YOUNG people have been presenting to GPs and A&E with abdominal complaints due to ketamine use.

A fresh warning has been issued to young people and their parents about the use of ketamine and the health problems it can cause. 

St Helens Borough Council, Merseyside Police, Change, Grow, Live (CGL), St Helens and Knowsley Teaching Hospitals Trust and others have joined forces on a new campaign to raise awareness of the risks. 

Recently, organisations embarked on a week of action to spread the word, with young people delivering presentations in schools and other organisations receiving training around ketamine harm and effects. 

The Star has recently reported on warnings being issued from police in St Helens about growing ketamine use among young people.

Ketamine is a general anaesthetic that reduces sensations in the body, including the ability to feel pain – putting people at risk if they hurt or injure themselves as they won’t always be aware.  

Regular ketamine use can cause agitation, panic attacks, damage to short and long-term memory and depression, if taken frequently.   

Young people are presenting at GPs and A&E with abdominal complaints, with ketamine sometimes causing cause serious bladder, kidney and liver problems, which can be very painful.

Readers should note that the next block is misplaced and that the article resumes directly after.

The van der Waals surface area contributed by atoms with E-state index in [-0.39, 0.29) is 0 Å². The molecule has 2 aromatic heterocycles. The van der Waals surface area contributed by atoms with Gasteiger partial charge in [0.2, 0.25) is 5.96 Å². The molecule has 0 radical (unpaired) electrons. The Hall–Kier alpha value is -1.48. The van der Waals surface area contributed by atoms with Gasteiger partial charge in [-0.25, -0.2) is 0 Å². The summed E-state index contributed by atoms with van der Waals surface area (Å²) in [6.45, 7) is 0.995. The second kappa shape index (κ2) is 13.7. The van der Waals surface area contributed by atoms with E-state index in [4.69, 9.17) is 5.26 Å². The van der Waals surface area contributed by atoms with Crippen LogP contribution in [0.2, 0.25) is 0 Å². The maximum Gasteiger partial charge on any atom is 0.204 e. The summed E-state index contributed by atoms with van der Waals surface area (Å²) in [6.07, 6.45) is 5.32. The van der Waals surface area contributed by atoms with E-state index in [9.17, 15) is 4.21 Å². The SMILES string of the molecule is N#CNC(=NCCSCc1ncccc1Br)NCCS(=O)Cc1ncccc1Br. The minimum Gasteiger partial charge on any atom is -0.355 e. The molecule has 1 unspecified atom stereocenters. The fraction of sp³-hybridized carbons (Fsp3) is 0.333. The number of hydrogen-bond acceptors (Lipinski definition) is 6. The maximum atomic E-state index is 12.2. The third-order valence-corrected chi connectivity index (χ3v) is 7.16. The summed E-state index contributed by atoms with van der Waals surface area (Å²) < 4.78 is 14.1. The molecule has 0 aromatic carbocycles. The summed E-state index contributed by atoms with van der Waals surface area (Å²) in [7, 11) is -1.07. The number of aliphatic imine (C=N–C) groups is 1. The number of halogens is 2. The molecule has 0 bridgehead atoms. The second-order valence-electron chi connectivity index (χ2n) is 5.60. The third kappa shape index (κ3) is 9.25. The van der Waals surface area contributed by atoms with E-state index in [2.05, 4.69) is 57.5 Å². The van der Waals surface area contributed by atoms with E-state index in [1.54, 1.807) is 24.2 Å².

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Some of the damage caused may be irreversible, meaning long term health problems.  

Street ketamine is usually sold as a white or beige crystalised powder and is sometimes cut with other powders to add weight and improve the dealer’s profits. It’s impossible to tell whether the ketamine you buy has been cut with other substances by looking at it.  

There are also concerns about young people being at risk of exploitation and involved in the distribution and selling of drugs for criminal gangs. 

Cllr Anthony Burns, St Helens Borough Council’s cabinet member for wellbeing, culture and heritage, said: “Health and community safety partners are growing increasingly concerned by recent signs that ketamine use is rising, especially among younger people. 

“Ketamine is addictive and is associated with a variety of serious health risks that not everyone who uses the drug may be aware of. For some young people this may become a life-long or irreversible condition, meaning they will have serious health problems for the rest of their lives. It’s just not worth the risk.” 

There have been increasing concerns about the drug's effects on behaviour.

In a recent video, Police Constable Pete Allen said that officers have seen a “rapid escalation in violent crime and anti-social behaviour” in and around St Helens town centre.

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It is a criminal offence to possess ketamine and it can take a sentence of five years for possession, and 14 years for possession with intent to supply. 

He also spoke of how criminal gangs are exploiting young people in the town.

If you are concerned about your own or other’s use of ketamine, or other drugs or alcohol, then please contact the relevant service.  

For under 19s, contact the Young People’s Drug and Alcohol Team on 01744 675605 or visit  

For adults aged 19 and over contact CGL on 01744 410752 or visit